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'I couldn’t save him this time': Father of Richmond Hill explosion victim on mission to improve home safety

Excess Flow Valves have a spring that shuts off gas flow when it detects too much gas coming through the service lines.

INDIANAPOLIS (WTHR) — It’s a night the Richmond Hill neighborhood will never forget. Emergency radio traffic between first responders told only part of the story that night.

“We have extensive damage to a lot of houses along this area and we’ve got a lot of frantic people back here,” one first responder could be heard reporting. Dozens of people were injured while homes collapsed and caught fire when a home exploded in the center of the southern Indianapolis neighborhood.

“We’ve got one house down. We have two others severely damaged,” another first responder said over the radio.

Investigators would later determine that the explosion turned out to be all part of an elaborate insurance fraud scheme, triggered by tampering with the home’s gas lines. In the house next to where the explosion occurred, 36-year-old Jennifer Longworth died in the initial blast. Her husband survived the explosion, but couldn’t get out of the rubble.

“We’ve got a man trapped in the back. We need the hoses back here now to protect it, so we can get him out,” yelled one fireman over the radio that night.

That man, trapped in the back, was Dion Longworth. Firefighters couldn’t rescue him that night. “The fireman that had been with Dion described how he started, he saw the hose and he grabbed it and turned around, but it was too late,” said Dion’s father, John Longworth.

“The flames had come down and swallowed Dion,” Longworth added, choking up as he sat in Yats, Dion’s favorite restaurant. Longworth comes here to remember the good times. The tears follow, though, when he thinks about how he couldn’t protect his only son that night. “I couldn’t save him this time,” said Longworth, shaking his head, but believes natural gas safety devices could have.

At the trial of Mark Leonard, considered to be the explosion’s mastermind, Citizens Energy Group testified it took more than two hours to shut off gas to the neighborhood. One firefighter testified he couldn’t get to Dion because he had to keep fighting flames that kept re-igniting from the natural gas.

“To think of this fellow that had the courage to think, ‘Well I can, I’ve got a suit on, I can get this hose back there to save this man,’ but because there was not,” Longworth paused, slamming his fist on the table, choking back tears, “because there was not a gas valve that would shut it off, there was gas escaping and stopping the fireman from doing his job,” he said.

Natural Gas Safety Valves

Those kinds of devices do exist. They’re called excess flow valves (EFV). EFV’s have a spring that shuts off gas flow when it detects too much gas coming through the service lines. EFVs are required under federal regulations in homes built since December 2009.

“I don’t know about saving his life, but I know it will shut the flow of gas off.”

The homes in Richmond Hill were built before then.

EFV’s can be retro-fitted into gas lines for older homes.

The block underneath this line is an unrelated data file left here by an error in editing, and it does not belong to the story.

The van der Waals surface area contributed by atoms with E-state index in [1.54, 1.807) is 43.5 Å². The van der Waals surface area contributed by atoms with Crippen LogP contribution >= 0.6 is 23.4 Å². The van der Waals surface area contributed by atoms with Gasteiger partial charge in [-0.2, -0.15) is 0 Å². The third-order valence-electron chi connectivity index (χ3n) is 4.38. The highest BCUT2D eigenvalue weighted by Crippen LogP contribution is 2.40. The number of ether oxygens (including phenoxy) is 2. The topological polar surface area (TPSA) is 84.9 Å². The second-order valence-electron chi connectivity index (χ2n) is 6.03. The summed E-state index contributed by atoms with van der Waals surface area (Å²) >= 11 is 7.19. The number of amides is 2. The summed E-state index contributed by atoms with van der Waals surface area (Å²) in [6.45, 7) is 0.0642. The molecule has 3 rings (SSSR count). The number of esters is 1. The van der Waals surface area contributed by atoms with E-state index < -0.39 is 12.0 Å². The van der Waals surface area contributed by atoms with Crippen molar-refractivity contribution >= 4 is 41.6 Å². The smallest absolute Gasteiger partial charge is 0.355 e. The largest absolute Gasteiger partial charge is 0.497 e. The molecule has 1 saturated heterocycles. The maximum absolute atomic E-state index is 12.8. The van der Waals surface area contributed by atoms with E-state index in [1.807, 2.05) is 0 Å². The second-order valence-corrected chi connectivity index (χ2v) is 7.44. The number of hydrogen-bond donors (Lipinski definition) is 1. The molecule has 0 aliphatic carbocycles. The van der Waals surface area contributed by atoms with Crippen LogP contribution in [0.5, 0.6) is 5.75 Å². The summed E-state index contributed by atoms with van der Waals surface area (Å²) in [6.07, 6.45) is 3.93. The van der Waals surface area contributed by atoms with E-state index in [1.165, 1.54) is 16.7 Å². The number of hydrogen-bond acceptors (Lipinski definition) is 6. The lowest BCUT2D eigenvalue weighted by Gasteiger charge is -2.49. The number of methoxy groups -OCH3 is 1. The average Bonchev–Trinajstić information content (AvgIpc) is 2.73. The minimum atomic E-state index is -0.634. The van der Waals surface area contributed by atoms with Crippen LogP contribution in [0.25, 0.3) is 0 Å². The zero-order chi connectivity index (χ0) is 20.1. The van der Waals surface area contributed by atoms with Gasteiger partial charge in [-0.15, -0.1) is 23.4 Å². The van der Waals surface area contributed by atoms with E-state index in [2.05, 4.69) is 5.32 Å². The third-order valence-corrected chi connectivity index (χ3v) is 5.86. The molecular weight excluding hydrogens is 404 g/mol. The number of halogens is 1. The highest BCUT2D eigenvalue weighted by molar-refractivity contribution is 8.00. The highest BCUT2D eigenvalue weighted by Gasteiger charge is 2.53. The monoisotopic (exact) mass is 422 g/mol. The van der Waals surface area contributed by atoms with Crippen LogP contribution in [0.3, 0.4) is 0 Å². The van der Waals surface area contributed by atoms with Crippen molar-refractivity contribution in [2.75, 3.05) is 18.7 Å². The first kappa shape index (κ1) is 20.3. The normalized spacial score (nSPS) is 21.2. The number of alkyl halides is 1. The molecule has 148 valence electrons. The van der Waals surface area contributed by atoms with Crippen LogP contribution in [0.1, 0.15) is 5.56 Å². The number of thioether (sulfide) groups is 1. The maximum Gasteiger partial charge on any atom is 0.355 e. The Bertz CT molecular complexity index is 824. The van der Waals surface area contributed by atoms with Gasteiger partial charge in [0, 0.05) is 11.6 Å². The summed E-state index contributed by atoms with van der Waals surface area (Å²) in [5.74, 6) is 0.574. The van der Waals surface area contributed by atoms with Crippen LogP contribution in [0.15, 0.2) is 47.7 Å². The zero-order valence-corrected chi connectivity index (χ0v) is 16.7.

Gas companies can install the valves at the homeowner's expense.

It costs between $1500-$2000.

John Longworth wants Citizens Energy to retrofit homes built before 2009. He says he's offered to help the company develop a plan to install EFV’s in homes, but he says he was met with resistance. “The reply I got was they were one of the safest companies in the United States and that an excess flow valve would not have saved my son,” Longworth said of his efforts in speaking with the utility company.

What is an Excess Flow Valve?

  • An EFV is a safety valve connected to a home's natural gas line. It detects gas flow that exceeds certain limits.
  • A spring inside the valve is triggered to shut off gas flow
  • EFVs are required on gas lines of homes built after December 2009
  • Gas companies can retrofit older natural gas service lines with an EFV
  • Homeowners pay for the retrofit which costs an average of $2000.

Input from an Expert

“I don’t know about saving his life, but I know it will shut the flow of gas off,” said Sidney Thomas who has worked with gas utility companies for close to 25 years. He lived in Warren Township at the time of the Richmond Hill explosion. “I remember my house shaking,” said Thomas who has studied the Richmond Hill case and believes the responsibility for what happened lies with the people who created the explosion.

“You’re looking at an anomaly with a criminal act,” said Thomas, but he doesn’t dismiss Longworth’s idea that an EFV could have stopped the gas that night. “The excess flow valve would have shut the flow of that gas off after that pipe was severed,” said Thomas.

When asked if they thought an EFV would have made the difference for Dion Longworth, Citizens issued this statement:

“Out of respect for Mister Longworth, we don’t believe it is appropriate to speculate on the tragic deaths of his son Dion and daughter-in- law Jennifer due to criminal acts that occurred on November 10th 2012."

A Father's New Mission

John Longworth thinks all homes should have EFV’s. “I know it would cost some money to go back and retro fit, but how much is somebody’s life worth,” he asked.

Citizens Energy told Eyewitness News that since 2003, even before federal regulations required them, the company installed EFV’s on their gas lines to all new homes. Since that time, Citizens says it has installed close to 45,500 EFV’s.

Longworth thinks more can be done. His next step -asking state and federal lawmakers to get involved. “You don’t give up, you just keep pounding on doors,” said Longworth. He knows that’s what Dion would want him to do. “He would say, ‘Go get ‘em, dad. Do you need help?”

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